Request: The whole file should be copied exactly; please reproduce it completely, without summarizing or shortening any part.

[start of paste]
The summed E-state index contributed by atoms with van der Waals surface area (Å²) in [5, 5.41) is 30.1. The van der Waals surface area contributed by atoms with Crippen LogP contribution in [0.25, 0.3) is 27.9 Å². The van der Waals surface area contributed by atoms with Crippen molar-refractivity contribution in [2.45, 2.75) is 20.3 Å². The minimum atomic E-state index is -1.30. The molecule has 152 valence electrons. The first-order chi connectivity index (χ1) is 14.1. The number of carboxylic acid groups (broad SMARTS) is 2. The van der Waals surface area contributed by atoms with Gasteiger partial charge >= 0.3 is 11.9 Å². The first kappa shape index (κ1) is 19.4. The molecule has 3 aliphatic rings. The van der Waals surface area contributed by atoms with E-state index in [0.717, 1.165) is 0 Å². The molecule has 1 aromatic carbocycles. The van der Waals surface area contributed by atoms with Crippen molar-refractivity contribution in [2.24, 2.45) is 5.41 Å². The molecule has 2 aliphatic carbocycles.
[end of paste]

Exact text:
The summed E-state index contributed by atoms with van der Waals surface area (Å²) in [5, 5.41) is 30.1. The van der Waals surface area contributed by atoms with Crippen LogP contribution in [0.25, 0.3) is 27.9 Å². The van der Waals surface area contributed by atoms with Crippen molar-refractivity contribution in [2.45, 2.75) is 20.3 Å². The minimum atomic E-state index is -1.30. The molecule has 152 valence electrons. The first-order chi connectivity index (χ1) is 14.1. The number of carboxylic acid groups (broad SMARTS) is 2. The van der Waals surface area contributed by atoms with Gasteiger partial charge >= 0.3 is 11.9 Å². The first kappa shape index (κ1) is 19.4. The molecule has 3 aliphatic rings. The van der Waals surface area contributed by atoms with E-state index in [0.717, 1.165) is 0 Å². The molecule has 1 aromatic carbocycles. The van der Waals surface area contributed by atoms with Crippen molar-refractivity contribution in [2.24, 2.45) is 5.41 Å². The molecule has 2 aliphatic carbocycles.